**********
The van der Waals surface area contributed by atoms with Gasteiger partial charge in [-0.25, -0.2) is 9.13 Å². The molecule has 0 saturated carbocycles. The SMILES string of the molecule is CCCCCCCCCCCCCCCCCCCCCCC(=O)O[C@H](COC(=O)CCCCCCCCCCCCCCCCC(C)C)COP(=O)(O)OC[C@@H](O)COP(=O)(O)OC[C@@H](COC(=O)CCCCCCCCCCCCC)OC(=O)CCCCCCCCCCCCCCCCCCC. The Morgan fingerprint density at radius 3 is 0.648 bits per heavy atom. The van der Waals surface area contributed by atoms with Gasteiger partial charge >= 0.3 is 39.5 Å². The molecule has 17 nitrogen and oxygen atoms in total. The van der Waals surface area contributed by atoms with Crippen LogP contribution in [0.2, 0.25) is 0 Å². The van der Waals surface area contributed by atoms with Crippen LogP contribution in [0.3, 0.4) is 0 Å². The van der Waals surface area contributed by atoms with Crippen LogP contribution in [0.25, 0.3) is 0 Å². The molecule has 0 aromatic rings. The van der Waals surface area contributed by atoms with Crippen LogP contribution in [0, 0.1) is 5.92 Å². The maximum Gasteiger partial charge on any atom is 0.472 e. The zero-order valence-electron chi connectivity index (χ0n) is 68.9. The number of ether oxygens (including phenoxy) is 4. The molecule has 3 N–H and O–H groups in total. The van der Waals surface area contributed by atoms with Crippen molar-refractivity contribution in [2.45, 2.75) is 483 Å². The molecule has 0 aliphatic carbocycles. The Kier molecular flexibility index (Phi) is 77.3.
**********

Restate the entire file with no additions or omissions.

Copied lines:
The van der Waals surface area contributed by atoms with Gasteiger partial charge in [-0.25, -0.2) is 9.13 Å². The molecule has 0 saturated carbocycles. The SMILES string of the molecule is CCCCCCCCCCCCCCCCCCCCCCC(=O)O[C@H](COC(=O)CCCCCCCCCCCCCCCCC(C)C)COP(=O)(O)OC[C@@H](O)COP(=O)(O)OC[C@@H](COC(=O)CCCCCCCCCCCCC)OC(=O)CCCCCCCCCCCCCCCCCCC. The Morgan fingerprint density at radius 3 is 0.648 bits per heavy atom. The van der Waals surface area contributed by atoms with Gasteiger partial charge >= 0.3 is 39.5 Å². The molecule has 17 nitrogen and oxygen atoms in total. The van der Waals surface area contributed by atoms with Crippen LogP contribution in [0.2, 0.25) is 0 Å². The van der Waals surface area contributed by atoms with Crippen LogP contribution in [0.3, 0.4) is 0 Å². The van der Waals surface area contributed by atoms with Crippen LogP contribution in [0.25, 0.3) is 0 Å². The molecule has 0 aromatic rings. The van der Waals surface area contributed by atoms with Crippen LogP contribution in [0, 0.1) is 5.92 Å². The maximum Gasteiger partial charge on any atom is 0.472 e. The zero-order valence-electron chi connectivity index (χ0n) is 68.9. The number of ether oxygens (including phenoxy) is 4. The molecule has 3 N–H and O–H groups in total. The van der Waals surface area contributed by atoms with Crippen molar-refractivity contribution in [2.45, 2.75) is 483 Å². The molecule has 0 aliphatic carbocycles. The Kier molecular flexibility index (Phi) is 77.3.